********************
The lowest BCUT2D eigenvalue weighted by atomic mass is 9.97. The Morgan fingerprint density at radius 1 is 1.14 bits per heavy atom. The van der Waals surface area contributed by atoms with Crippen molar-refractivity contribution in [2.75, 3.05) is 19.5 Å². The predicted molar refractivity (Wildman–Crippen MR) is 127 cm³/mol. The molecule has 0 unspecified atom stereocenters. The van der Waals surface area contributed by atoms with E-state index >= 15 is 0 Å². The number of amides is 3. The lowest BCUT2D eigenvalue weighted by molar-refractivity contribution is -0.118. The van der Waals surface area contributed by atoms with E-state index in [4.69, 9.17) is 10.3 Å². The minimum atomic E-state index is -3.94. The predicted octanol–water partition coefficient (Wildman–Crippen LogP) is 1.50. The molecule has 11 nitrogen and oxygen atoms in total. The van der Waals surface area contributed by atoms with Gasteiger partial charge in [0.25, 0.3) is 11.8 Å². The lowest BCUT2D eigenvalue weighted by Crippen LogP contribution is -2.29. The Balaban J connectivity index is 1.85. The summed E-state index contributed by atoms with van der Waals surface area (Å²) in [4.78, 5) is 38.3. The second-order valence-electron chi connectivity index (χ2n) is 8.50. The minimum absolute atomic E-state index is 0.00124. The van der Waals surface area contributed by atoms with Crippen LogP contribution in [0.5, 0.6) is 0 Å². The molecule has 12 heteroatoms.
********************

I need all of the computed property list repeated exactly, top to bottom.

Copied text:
The lowest BCUT2D eigenvalue weighted by atomic mass is 9.97. The Morgan fingerprint density at radius 1 is 1.14 bits per heavy atom. The van der Waals surface area contributed by atoms with Crippen molar-refractivity contribution in [2.75, 3.05) is 19.5 Å². The predicted molar refractivity (Wildman–Crippen MR) is 127 cm³/mol. The molecule has 0 unspecified atom stereocenters. The van der Waals surface area contributed by atoms with E-state index >= 15 is 0 Å². The number of amides is 3. The lowest BCUT2D eigenvalue weighted by molar-refractivity contribution is -0.118. The van der Waals surface area contributed by atoms with E-state index in [4.69, 9.17) is 10.3 Å². The minimum atomic E-state index is -3.94. The predicted octanol–water partition coefficient (Wildman–Crippen LogP) is 1.50. The molecule has 11 nitrogen and oxygen atoms in total. The van der Waals surface area contributed by atoms with Gasteiger partial charge in [0.25, 0.3) is 11.8 Å². The lowest BCUT2D eigenvalue weighted by Crippen LogP contribution is -2.29. The Balaban J connectivity index is 1.85. The summed E-state index contributed by atoms with van der Waals surface area (Å²) in [4.78, 5) is 38.3. The second-order valence-electron chi connectivity index (χ2n) is 8.50. The minimum absolute atomic E-state index is 0.00124. The van der Waals surface area contributed by atoms with Crippen LogP contribution in [0.5, 0.6) is 0 Å². The molecule has 12 heteroatoms.